Should the Leafs unload players at the deadline for the upcoming draft?
Of those guys, the only one I really see the Leafs making a big push to re-sign and hold onto is Lupul. Bozak will fetch a second and possibly a first if teams are desperate enough and the interest is there, but that could be pushing it at the same time. Same goes for the value on MacArthur.
Personally, I'd actually like to keep Steckel for another couple of years because he is great at what he does. As for Connolly and Lombardi, they are both crap shoots since I don't even know if they are going to be in the lineup much this season, if not buried in the minors.
Quick side note on what I'm talking about: Here's a look at players most feel would be with the Leafs to start the season, and for the sake of not making up line combinations or worrying about positions, I'm simply going to list them.
Forward: Lupul, Bozak, Phil Kessel, Kulemin, Mikhail Grabovski, MacArthur, Frattin, Nazem Kadri, James Van Riemsdyk, Connolly, Lombardi, Steckel, Mike Brown, Jay McClement and possibly Leo Komarov.
Defense: Dion Phaneuf, Mike Komisarek, John-Michael Liles, Carl Gunnarsson, Jake Gardiner, Korbinian Holze and Franson (most likely).
That's 14 to 15 forwards and most likely seven defensemen. That doesn't fit on an NHL roster when you sprinkle in two goaltenders. But I digress.
The point is, with youth ready to come up and fill certain roles while the ship is sinking, the Leafs should be ready to restock in this deep upcoming draft. If they do badly enough and land a top-three pick, anyone of those guys will fill a necessary role.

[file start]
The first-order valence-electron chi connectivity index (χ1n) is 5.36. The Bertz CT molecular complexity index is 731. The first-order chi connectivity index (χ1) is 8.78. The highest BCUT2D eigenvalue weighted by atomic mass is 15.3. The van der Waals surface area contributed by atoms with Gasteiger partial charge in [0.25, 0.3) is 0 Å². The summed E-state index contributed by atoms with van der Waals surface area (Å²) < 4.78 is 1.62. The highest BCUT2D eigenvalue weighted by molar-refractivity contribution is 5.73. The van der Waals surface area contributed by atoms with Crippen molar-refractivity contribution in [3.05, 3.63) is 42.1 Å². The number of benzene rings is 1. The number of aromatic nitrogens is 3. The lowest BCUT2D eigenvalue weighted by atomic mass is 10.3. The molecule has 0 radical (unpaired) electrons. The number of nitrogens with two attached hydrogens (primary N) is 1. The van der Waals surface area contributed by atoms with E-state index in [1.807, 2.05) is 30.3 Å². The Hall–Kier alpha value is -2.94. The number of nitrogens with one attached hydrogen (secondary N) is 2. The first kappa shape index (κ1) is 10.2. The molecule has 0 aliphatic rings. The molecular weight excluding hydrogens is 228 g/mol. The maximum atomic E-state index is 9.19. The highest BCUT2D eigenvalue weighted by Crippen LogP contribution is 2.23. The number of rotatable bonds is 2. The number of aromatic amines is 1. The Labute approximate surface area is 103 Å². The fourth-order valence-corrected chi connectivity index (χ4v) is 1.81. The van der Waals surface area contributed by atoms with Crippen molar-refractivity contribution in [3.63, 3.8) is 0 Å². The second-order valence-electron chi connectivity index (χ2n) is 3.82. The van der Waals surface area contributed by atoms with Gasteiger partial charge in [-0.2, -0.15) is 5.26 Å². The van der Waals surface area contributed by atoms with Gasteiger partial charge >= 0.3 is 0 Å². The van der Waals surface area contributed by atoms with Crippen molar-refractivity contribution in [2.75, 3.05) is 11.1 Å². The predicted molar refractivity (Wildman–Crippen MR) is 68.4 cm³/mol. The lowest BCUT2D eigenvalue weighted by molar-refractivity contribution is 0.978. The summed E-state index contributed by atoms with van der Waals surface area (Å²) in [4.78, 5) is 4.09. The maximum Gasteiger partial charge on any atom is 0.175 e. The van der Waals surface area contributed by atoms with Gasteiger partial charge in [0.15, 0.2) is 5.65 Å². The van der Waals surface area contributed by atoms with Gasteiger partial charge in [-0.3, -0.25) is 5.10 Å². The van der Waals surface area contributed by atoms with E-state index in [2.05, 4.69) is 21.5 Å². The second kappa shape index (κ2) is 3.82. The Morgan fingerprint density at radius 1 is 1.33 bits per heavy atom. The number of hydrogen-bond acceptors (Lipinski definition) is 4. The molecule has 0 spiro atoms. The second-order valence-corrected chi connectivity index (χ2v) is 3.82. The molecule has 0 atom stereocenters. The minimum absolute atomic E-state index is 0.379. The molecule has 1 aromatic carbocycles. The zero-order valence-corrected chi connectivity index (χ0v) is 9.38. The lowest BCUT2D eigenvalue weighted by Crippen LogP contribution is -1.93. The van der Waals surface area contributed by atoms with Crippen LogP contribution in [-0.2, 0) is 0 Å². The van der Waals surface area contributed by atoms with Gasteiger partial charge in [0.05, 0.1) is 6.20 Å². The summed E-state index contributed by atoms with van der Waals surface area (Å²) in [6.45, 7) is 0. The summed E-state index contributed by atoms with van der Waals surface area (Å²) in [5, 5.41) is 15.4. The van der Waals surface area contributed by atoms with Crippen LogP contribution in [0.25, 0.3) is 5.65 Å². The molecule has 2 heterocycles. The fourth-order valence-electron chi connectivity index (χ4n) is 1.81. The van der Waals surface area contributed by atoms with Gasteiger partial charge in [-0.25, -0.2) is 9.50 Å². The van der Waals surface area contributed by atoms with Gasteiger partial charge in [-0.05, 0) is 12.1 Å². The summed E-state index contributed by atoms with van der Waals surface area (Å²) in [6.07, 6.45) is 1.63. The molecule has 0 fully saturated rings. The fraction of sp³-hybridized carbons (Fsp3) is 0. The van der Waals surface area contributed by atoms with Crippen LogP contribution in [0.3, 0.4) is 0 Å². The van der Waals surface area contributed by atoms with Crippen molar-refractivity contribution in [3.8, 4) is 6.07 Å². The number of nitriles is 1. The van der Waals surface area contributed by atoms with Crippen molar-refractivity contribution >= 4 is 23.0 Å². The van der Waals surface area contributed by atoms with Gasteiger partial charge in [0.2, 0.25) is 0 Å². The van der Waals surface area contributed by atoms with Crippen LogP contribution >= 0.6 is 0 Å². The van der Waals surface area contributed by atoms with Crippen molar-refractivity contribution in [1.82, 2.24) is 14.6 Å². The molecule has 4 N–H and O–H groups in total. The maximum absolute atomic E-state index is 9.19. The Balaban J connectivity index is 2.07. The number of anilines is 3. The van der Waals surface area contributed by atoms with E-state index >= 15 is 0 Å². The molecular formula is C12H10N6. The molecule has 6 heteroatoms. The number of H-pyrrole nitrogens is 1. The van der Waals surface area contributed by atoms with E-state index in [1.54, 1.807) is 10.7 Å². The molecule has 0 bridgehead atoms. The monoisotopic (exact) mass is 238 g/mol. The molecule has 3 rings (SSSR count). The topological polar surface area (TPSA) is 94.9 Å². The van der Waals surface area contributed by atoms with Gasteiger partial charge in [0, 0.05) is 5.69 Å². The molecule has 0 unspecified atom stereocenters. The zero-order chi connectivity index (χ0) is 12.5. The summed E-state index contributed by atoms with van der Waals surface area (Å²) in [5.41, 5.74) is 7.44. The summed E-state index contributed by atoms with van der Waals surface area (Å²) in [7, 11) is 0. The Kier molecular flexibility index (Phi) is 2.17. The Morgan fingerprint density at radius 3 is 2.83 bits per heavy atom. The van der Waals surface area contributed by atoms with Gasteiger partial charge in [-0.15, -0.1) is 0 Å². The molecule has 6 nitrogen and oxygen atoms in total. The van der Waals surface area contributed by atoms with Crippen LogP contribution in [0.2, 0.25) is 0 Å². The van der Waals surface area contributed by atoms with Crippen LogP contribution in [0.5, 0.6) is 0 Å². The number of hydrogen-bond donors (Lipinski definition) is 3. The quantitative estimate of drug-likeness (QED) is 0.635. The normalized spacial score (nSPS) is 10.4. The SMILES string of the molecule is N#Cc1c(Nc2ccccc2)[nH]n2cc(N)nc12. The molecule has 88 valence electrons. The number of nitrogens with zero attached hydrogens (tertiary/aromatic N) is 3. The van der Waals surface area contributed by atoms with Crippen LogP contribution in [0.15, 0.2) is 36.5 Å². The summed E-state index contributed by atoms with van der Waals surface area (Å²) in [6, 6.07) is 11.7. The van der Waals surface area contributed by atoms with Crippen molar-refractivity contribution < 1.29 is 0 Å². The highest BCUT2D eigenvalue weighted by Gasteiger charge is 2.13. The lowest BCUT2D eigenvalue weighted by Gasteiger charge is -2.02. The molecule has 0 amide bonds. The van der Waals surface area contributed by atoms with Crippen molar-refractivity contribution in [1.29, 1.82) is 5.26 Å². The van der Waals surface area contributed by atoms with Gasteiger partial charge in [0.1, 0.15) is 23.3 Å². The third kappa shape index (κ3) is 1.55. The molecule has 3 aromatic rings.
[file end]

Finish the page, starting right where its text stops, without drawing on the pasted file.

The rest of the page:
Would you be willing to wait another couple years for the shot at building a great team?
Nathan MacKinnon and Sean Monahan would be excellent to fill that No. 1 center role. If the Leafs go for more help on the back end, Seth Jones sounds great to me as well. I mean, to have Gardiner, Morgan Rielly and Jones locking down the back end for the next 15 years? You can't tell me that doesn't make you salivate.
That doesn't even include all of the other picks the Leafs will have acquired via trade.
I guess my point is, as the title quite clearly suggests, let's stay calm and stay the course. If the Leafs make the playoffs with the roster as is, then yes—they will miss out on the elite prospects in this upcoming draft.
However, it will mean that this team actually is on the upswing. Then—by boasting just that—they may then be capable of luring top players to sign here in the offseason, and a great prospect pool.
If they flounder, then yes—it will take a little bit more time to get to the promised land. However, they will have filled all the cupboards in the prospect department, and are capable of becoming legitimate cup contenders after a few more years.
I know it sucks to suck. I'm sick of hearing from all the haters as well. But wouldn't it be great to put together a dynasty so that the Leafs can be great for another two decades? I'd trade another two years for two decades.
What about you?